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A Conceptual Vision of HiSpace (artists rendering)


The key to developing the next generation human to information interface is to move beyond the limitations of small computer monitors as our only view into the electronic information space and keyboards and mice as the only interaction devices. Our physical information space, which includes walls, tables, and other surfaces, should now be our view into the electronic information space. People perform physical interactions with information every day by picking up a book, building a model, or writing notes on a page. Similar interactions need to be developed for electronic information. Providing these types of interactions in the electronic world would allow us to interact more quickly, naturally, and hopefully more effectively in the broader context of information exploration.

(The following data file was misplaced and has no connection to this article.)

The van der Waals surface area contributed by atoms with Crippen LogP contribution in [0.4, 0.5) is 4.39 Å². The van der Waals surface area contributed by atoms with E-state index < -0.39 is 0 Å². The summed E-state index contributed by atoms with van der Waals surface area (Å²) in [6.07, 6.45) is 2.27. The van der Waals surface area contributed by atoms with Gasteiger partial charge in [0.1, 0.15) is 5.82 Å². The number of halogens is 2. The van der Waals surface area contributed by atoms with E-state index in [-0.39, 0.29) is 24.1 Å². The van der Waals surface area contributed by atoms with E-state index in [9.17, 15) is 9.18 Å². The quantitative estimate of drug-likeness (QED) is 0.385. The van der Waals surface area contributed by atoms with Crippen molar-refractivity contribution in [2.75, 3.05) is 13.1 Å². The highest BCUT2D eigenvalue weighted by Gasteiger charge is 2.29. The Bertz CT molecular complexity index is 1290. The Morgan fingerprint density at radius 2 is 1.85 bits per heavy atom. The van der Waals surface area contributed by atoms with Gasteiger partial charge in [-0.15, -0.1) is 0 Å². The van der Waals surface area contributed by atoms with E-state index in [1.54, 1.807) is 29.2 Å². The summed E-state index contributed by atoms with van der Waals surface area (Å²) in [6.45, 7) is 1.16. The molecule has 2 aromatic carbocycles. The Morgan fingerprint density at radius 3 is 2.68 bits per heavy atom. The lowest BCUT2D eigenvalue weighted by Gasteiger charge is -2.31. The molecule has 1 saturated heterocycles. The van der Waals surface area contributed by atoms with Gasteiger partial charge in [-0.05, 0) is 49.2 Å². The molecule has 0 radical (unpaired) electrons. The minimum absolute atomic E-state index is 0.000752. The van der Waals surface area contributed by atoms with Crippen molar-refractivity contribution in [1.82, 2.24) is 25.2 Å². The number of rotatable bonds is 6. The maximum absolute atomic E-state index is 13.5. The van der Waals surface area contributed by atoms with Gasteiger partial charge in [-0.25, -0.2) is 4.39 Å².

The HITLab and Battelle are actively researching and developing just such a next generation information interaction environment called the HI-SPACE. A vision of the HI-SPACE is shown in the image above. This system utilizes knowledge from many areas of research, including Psychology, Human-Computer Interaction, Virtual Reality, Kinesiology, and Computer Science, to create a workspace that blurs the boundaries between physical and electronic information. The most desirable aspects of both the physical and electronic information spaces are used to enhance the ability to interact with information, promote group dialog, and to facilitate group interaction with information to solve complex tasks. The HI-SPACE is being developed to support leading edge HCI features, such as: